The art of taxation consists in so plucking the goose as to obtain the largest possible amount of feathers, with the smallest possible amount of hissing. — Jean-Baptiste Colbert, Minister of Finances of France from 1665 to 1683 under the rule of King Louis XIV.
During the Presidential “debate” (aka food fight) on September 26th, a concrete policy proposal inadvertently slipped through. Secretary Clinton said that she would take the high ground and tax the rich who were not paying their “fair share.” She then postulated that the primary reason Donald Trump would not release his tax returns was that he had not paid any Federal income tax.
Cue the Political Correctness police to break out their riot truncheons. People should pay taxes just because the government needs the money.
Donald Trump, on the other hand, said that he would lower both corporate and individual income taxes to get the economy growing and to create jobs. As far as he was concerned, the fact that he paid no income taxes was “smart” because, among other things, the government wastes too much money.
As to the question of “fair share”:
The IRS has just begun releasing the preliminary data for taxes collected by various cross tabs for 2014. However, the data for 2013 is complete. The Nation Taxpayers Union published the following table for 2013:
AGI (Adjusted Gross Income) is the bottom line on the first page of Form 1040 that most taxpayers file. Think of it broadly as “cash in” from all sources.
The Top 5% of all individual taxpayers paid about 58.6% of all individual income taxes. The Middle 45% (Top 50% minus the Top 5%) paid 97.2%. 97.2% (Middle 45%) minus 58.6% (Top 5%) = 38.7%. 58.6% (Top 50%) divided by 38.7% is 51.4%. That is the Top 5% paid 51.4% more in taxes than the Middle 45%. The rich are not paying their “fair share”? I don’t think so.
“Fair” really is a unit of emotional measure which the Political Correctness police reinforce at every turn. Like all Politically Correct arguments, the argument sounds good but “where’s the beef?” If significant increases in tax revenues are to be had, the Middle 45% will have to share in the heist because significant tax increases on the “rich” will be too detrimental to long-term savings and investment.
As for Donald Trump commenting that paying no taxes was “smart”:
Consider one of the basic early tenants of income tax as set forth in 1947 by US Court Appeals Justice Learned Hand: “Over and over again courts have said that there is nothing sinister in so arranging one's affairs as to keep taxes as low as possible. Everybody does so, rich or poor; and all do right, for nobody owes any public duty to pay more than the law demands: taxes are enforced exactions, not voluntary contributions. To demand more in the name of morals is mere cant.” And that from a Harvard guy no less.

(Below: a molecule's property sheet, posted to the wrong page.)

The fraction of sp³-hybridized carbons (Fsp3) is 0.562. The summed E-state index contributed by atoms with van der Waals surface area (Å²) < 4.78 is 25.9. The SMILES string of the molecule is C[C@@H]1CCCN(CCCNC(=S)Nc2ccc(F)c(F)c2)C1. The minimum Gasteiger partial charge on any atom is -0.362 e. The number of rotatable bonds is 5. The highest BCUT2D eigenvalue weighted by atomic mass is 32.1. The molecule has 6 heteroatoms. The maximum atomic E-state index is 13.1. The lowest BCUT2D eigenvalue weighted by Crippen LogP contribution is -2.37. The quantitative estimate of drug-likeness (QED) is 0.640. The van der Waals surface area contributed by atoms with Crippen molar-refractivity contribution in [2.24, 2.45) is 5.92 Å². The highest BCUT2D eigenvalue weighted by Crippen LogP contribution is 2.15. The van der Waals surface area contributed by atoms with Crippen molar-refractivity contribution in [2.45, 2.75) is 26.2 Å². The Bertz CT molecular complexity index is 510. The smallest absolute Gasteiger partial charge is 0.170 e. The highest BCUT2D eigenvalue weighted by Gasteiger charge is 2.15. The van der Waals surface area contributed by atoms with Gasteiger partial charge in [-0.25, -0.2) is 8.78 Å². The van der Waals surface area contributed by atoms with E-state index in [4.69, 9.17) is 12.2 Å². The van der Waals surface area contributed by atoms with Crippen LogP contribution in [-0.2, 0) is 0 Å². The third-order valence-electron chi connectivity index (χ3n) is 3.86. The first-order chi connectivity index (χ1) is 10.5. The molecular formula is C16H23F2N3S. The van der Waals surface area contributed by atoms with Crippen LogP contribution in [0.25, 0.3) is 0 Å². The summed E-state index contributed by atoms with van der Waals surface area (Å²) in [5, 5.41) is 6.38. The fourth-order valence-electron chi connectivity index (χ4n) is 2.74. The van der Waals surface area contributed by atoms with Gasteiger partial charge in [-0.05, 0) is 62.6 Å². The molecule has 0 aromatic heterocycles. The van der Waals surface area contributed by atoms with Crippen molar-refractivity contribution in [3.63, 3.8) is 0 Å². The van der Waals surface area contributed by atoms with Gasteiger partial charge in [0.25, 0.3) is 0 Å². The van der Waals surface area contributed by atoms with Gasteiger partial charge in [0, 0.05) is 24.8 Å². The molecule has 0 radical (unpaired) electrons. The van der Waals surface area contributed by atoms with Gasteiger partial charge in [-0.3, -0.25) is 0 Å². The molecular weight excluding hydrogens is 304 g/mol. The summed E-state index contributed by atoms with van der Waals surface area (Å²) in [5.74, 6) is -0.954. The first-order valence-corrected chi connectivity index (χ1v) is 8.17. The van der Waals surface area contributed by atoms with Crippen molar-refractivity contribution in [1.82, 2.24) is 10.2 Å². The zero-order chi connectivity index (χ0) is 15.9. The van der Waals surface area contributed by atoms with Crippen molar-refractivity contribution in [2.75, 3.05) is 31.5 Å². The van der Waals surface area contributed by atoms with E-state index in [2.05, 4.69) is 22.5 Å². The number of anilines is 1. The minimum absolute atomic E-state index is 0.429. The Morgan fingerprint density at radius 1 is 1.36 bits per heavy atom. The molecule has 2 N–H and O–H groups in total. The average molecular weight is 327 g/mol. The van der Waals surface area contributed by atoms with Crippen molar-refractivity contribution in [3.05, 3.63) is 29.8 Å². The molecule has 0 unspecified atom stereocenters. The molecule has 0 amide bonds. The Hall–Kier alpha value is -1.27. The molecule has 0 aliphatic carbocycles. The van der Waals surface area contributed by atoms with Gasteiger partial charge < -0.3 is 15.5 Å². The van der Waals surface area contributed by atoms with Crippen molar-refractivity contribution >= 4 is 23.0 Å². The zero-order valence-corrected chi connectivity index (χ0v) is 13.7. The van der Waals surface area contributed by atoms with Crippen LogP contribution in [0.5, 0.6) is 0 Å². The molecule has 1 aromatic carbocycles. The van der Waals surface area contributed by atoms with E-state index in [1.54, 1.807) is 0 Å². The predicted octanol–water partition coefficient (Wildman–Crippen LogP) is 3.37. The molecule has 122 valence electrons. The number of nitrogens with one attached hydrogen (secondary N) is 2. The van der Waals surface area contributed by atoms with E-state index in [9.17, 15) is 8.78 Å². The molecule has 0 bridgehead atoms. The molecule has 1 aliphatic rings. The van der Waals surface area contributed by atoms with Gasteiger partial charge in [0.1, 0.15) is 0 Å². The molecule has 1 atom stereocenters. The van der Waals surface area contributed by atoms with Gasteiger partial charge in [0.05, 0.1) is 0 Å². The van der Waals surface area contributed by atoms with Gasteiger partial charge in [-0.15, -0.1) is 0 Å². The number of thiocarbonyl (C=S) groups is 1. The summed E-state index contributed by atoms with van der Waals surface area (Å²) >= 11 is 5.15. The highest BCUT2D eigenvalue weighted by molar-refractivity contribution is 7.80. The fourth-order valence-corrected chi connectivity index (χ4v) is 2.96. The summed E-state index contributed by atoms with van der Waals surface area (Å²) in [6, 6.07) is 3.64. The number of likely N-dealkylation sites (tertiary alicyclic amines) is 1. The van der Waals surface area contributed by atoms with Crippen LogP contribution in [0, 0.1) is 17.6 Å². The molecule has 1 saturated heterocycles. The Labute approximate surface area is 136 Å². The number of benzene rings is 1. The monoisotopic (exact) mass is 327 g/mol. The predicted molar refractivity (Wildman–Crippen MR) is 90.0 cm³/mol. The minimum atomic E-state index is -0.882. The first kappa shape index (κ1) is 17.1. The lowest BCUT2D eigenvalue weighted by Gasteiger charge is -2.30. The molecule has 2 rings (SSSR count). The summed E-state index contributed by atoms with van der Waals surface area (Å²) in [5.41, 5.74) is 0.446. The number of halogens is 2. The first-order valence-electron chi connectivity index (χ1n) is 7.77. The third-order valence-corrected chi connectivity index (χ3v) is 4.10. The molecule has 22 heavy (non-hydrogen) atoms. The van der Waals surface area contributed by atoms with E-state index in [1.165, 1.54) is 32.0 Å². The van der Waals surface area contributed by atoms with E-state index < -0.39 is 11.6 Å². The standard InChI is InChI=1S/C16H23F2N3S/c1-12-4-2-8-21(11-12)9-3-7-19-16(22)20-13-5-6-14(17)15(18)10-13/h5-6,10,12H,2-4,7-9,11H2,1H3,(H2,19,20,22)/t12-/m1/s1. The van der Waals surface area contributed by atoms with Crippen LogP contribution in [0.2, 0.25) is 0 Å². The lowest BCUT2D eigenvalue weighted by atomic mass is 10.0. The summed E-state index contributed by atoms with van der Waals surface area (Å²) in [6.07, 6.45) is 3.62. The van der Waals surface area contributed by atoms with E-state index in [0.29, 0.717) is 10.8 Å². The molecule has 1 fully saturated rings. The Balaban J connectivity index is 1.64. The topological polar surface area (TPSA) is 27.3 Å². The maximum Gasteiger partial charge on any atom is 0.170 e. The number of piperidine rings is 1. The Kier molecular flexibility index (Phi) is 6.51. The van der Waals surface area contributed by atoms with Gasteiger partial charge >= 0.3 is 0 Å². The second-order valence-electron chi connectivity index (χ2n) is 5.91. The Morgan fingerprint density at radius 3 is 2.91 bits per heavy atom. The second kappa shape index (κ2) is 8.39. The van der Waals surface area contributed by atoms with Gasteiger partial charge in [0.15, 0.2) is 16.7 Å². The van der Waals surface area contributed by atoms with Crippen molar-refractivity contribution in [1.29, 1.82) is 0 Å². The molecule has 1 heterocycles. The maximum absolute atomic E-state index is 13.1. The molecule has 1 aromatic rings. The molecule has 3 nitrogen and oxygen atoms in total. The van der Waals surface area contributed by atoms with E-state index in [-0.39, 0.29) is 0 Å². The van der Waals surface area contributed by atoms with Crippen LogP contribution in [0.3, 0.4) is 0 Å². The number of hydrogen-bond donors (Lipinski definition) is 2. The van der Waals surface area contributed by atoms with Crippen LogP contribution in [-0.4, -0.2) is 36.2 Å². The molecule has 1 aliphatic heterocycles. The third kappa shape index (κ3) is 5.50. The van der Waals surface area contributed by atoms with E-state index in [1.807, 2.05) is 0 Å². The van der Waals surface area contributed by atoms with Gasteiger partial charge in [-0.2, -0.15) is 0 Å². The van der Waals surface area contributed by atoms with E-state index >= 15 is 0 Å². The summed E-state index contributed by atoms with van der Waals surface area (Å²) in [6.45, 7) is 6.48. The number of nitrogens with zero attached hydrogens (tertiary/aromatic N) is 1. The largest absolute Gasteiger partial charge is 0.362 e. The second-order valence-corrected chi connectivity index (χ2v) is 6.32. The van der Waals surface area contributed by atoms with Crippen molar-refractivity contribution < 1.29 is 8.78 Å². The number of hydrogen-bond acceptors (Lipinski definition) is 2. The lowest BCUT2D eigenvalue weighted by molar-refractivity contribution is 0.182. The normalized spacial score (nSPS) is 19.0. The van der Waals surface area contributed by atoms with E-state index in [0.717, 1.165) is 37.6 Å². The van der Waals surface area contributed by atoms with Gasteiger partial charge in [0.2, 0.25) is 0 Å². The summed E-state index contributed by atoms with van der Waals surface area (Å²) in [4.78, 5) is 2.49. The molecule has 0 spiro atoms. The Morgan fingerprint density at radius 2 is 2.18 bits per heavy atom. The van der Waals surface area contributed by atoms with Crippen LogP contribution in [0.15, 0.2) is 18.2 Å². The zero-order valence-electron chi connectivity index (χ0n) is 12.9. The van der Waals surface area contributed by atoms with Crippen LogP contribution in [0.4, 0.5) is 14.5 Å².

I wish I could help my tax clients pay no taxes. If I could, they would certainly call me “smart.” My tax clients don’t come to me for ways to pay more taxes. No one thanks me when I tell them how much they have to pay. When Oliver Twist cried plaintively, “More, sir? May I have some more, sir?” he was not talking about taxes.
If Trump paid no taxes after taking a billion dollar write off: a) he had to lose a billion dollars in cold hard cash to get that write-off, and b) it is perfectly legal. Large but legal. Hillary famously took a charitable deduction for donating Bill Clinton’s underwear. Small but legal. It would seem that paying the least amount of taxes is an attitude which infects us all.
As for Trump’s plan for reducing taxes to promote growth:
John Kennedy did it. Ronald Reagan did it. George W. Bush did it. The British did it. Every student who studies the supply and demand curves of microeconomics can demonstrate this simple truth: taxes raise the price which thus reduces the demand for everything. Why is the economy growing so slowly? Could it be taxes on everything are slowing things down like barnacles on a ship hull? Want the ship to go faster? Clean off the barnacles.
The election is Tuesday, November 8th. If nothing else, you honor our veterans by voting - Colin Kaepernick notwithstanding.
Who to vote for?
As I suggested in my September newsletter, there are really only two candidates: Trump and Clinton. To not vote, to vote for a third party candidate, or to leave the presidential choice blank is to vote for Trump or Clinton – whoever wins.
Ignore the peccadillos of both candidates. There are too many to list. For every tit, there is a tat.
As for me, I am voting for the candidate who will hurt me the least.